Until a decade ago, regression analyses for conversions between different types of magnitude were using only the ordinary least squares method,which assumes that the independent variable is error free, or the simple orthogonal regression method,which assumes equal uncertainties for the two variables. The recent literature became aware of the inadequacy of such approaches and proposes the use of general orthogonal regression methods that account for different uncertainties of the two regression variables. Under the common assumption that only the variance ratio eta between the dependent and independent variables is known, we compared three of such general orthogonal regression methods that have been applied to magnitude conversions: the chi-square regression, the general orthogonal regression, and the weighted total least squares. Although their formulations might appear quite different, we show that, under appropriate conditions, they all compute almost exactly the same regression coefficients and very similar (albeit slightly different) formal uncertainties. The latter are in most cases smaller than those estimated by bootstrap simulation but the amount of the deviation depends on the data set and on the assumed variance ratio.

### A comparison among general orthogonal regression methods applied to earthquake magnitude conversions

#### Abstract

Until a decade ago, regression analyses for conversions between different types of magnitude were using only the ordinary least squares method,which assumes that the independent variable is error free, or the simple orthogonal regression method,which assumes equal uncertainties for the two variables. The recent literature became aware of the inadequacy of such approaches and proposes the use of general orthogonal regression methods that account for different uncertainties of the two regression variables. Under the common assumption that only the variance ratio eta between the dependent and independent variables is known, we compared three of such general orthogonal regression methods that have been applied to magnitude conversions: the chi-square regression, the general orthogonal regression, and the weighted total least squares. Although their formulations might appear quite different, we show that, under appropriate conditions, they all compute almost exactly the same regression coefficients and very similar (albeit slightly different) formal uncertainties. The latter are in most cases smaller than those estimated by bootstrap simulation but the amount of the deviation depends on the data set and on the assumed variance ratio.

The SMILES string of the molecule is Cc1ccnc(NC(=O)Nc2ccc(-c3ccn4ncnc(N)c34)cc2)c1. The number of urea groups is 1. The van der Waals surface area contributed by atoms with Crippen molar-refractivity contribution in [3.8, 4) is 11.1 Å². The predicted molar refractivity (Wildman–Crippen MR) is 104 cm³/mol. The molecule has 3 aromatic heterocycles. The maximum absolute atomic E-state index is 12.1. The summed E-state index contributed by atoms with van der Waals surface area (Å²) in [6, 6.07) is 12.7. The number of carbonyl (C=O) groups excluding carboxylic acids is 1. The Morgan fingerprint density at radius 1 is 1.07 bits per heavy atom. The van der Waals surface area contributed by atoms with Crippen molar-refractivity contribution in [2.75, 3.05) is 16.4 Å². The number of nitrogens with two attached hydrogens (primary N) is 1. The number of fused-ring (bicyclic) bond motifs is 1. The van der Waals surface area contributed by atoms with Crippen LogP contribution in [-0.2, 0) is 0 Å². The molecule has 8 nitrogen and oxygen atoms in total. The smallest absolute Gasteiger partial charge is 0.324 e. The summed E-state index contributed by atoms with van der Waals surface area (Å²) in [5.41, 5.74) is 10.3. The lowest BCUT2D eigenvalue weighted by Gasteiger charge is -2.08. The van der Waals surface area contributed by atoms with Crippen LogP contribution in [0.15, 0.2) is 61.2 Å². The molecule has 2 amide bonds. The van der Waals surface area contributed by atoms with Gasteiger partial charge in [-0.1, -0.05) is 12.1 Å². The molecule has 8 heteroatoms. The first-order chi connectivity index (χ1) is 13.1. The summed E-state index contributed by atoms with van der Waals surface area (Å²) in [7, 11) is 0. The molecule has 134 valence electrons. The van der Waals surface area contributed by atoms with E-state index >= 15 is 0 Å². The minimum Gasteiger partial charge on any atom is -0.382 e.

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2012
B. Lolli; P. Gasperini
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Utilizza questo identificativo per citare o creare un link a questo documento: `https://hdl.handle.net/11585/123677`
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